Number

Percentage

Totals

169

100%

Male

89

53%

Female

70

47%

Ethnicity

American Indian/Alaskan Native

5

3%

Asian

3

1.8%

Black/African American

1

≥1%

Hispanic/Latino

79

46.7%

Native Hawaiian/Pacific Islander

2

1.2%

White

78

46%

Two or More

1

≥1%

Populations

Disabled (IEP)

10

6%

Low SES (FRL)

44

26%

Nontraditional

54

32%

ELL

7

4%

Homeless (McKinney-Vento)

2

1%

Foster Care

 

 

Military Family

 

 

Concentrator

82

48.5%

GATE

21

12.4%

Career Clusters

Arts, AV Communication & Technology

21

12.4

Government & Public Administration

1

≥1%

Hospitality & Tourism

55

80%

Information Technology

1

≥1%

Manufacturing

4

2.3%

Science, Technology, Engineering & Mathematics

87

51.5%

 

Several School-based Enterprises provided career preparation experiences for Career and Technical Education (CTE) students. Students in the Culinary Arts Program of Study hosted a Sandwich Shop throughout the school year. Students provided menu options for staff members; prepared sandwiches, salads, and desserts; assembled, packaged, delivered orders, and collected fees. Proceeds from the Culinary Arts Sandwich Shop were used to support consumable purchases such as food and classroom culinary lab supplies. The Photography Program of Study provided opportunities for students and families to have their professional photographs taken at the following events: Carson High School Craft Fair, Winterfest Dance, Prom, and the Father-Daughter Dance. Proceeds from the various photo booth events were used to purchase consumable supplies such as mat board and portfolios for the classroom, and camera/lens replacements. Students enrolled in PLTW Introduction to Engineering Design, the Level 1 class of the Architecture & Civil Engineering and Mechanical Engineering Programs of Study, took orders for and produced over 50 corn hole sets for sale to staff and the community. Students applied their safety training, design/build skills, and design skills to manufacture and sell these items.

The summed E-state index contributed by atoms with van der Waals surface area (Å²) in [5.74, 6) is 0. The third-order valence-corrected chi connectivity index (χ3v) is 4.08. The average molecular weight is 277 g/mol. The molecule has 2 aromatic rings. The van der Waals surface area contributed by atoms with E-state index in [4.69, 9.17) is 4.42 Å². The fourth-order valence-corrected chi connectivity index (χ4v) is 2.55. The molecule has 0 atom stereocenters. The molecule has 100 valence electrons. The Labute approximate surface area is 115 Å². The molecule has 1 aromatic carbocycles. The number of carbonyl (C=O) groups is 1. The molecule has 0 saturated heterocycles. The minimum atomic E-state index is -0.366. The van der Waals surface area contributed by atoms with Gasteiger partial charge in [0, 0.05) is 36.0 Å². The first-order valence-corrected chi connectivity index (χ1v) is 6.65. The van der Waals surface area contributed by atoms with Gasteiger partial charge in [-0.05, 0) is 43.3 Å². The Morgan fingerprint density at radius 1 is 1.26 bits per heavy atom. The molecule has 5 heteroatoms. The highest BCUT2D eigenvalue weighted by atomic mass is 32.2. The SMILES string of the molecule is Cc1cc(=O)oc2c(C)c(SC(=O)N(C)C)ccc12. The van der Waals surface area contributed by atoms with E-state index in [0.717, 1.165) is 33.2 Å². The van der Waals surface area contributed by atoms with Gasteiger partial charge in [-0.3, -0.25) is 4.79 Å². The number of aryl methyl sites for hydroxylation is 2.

Simulated Workplace

Simulated Workplace is a work-based learning opportunity that documents student knowledge within an authentic work setting, while replicating proper business and industry processes and procedures.

 

 

Number

Percentage

Totals

33

100%

Male

14

42.4%

Female

19

57.6%

Ethnicity

American Indian/Alaskan Native

 

 

Asian

 

 

Black/African American

 

 

Hispanic/Latino

18

54.5%

Native Hawaiian/Pacific Islander

 

 

White

14

42.4%

Populations

Two or More

1

3%

Disabled (IEP)

2

6%

Low SES (FRL)

11

15.4%

Nontraditional

 

 

ELL

4

12%

Homeless (McKinney-Vento)

 

 

Foster Care

 

 

Military Family

 

 

Concentrator

33

100%

GATE

3

9%

Career Clusters

Arts, A/V Technology & Communication

33

100%